Continuing industrialization and technological advances benefit many (though not all) of the people in the developed countries, but the gap between the rich and poor countries is significant and increasing. In general, poverty deprives people of adequate education, health care, and of life's most basic necessities—safe living conditions (including clean air and clean drinking water) and an adequate food supply. The developed (industrialized) countries today account for roughly 20 percent of the world's population but control about 80 percent of the world's wealth. Poverty and pollution seem to operate in a vicious cycle that, so far, has been hard to break. Even in the developed nations, the gap between the rich and the poor is evident in their respective social and environmental conditions.
Poverty, the Environment, and Pollution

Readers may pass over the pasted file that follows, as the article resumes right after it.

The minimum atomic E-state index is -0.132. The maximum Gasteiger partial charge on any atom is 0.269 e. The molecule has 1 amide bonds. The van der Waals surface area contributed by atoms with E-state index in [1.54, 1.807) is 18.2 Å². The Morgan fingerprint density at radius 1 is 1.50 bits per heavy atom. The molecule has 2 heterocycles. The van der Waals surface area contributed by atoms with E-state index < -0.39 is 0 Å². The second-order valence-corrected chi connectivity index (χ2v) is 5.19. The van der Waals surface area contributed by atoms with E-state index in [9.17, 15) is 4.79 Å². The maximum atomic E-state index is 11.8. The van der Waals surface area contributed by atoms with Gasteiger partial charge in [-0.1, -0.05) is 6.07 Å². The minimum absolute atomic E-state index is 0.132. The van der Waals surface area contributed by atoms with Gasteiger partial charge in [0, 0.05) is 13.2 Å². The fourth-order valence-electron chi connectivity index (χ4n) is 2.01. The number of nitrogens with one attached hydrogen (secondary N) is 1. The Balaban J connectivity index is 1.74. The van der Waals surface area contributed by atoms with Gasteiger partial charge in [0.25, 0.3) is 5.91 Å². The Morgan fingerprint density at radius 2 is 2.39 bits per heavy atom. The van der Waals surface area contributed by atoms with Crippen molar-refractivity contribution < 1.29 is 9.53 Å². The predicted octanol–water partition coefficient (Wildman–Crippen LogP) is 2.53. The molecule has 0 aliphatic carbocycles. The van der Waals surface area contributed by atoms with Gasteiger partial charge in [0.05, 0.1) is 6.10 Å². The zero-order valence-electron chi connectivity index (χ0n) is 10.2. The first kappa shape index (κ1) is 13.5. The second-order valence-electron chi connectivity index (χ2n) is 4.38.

Regardless of the reason or the area of the world in which a poor population lives, certain reciprocal elements will act on the population and its environment. Lack of education, oppression, lack of appropriate infrastructure—from water-treatment facilities to better roads and communication—all exacerbate the twin problems of poverty and environmental degradation. One cannot ask people to heal the environment, or even just mind it, if they can barely sustain themselves. For example, tropical fish are considered to be either delicacies or exotic pets by people who can pay for them and people in tropical regions can earn good money for catching these fish. But to catch the fish more easily they use cyanide or dynamite to stun the fish. The former pollutes (and moves up the food chain) and the latter destroys the reef environment. Agricultural practices that tax the soil lead to soil erosion, which lowers crop yields and pollutes rivers and streams with silt. The accumulation of the silt—from the loose eroded soil—kills the fish in the river and streams. Another cause of soil erosion is the cutting down of trees, in massive numbers, either for use as firewood (because the winters are harsh and there is no other way to stay warm) or to sell for much needed cash. Eventually, not only will the soil erode to a point where it can no longer sustain agriculture, but the trees would be gone too. The above examples show that practices that fail to consider environmental health perpetuate the poverty cycle, thereby further destroying the environment.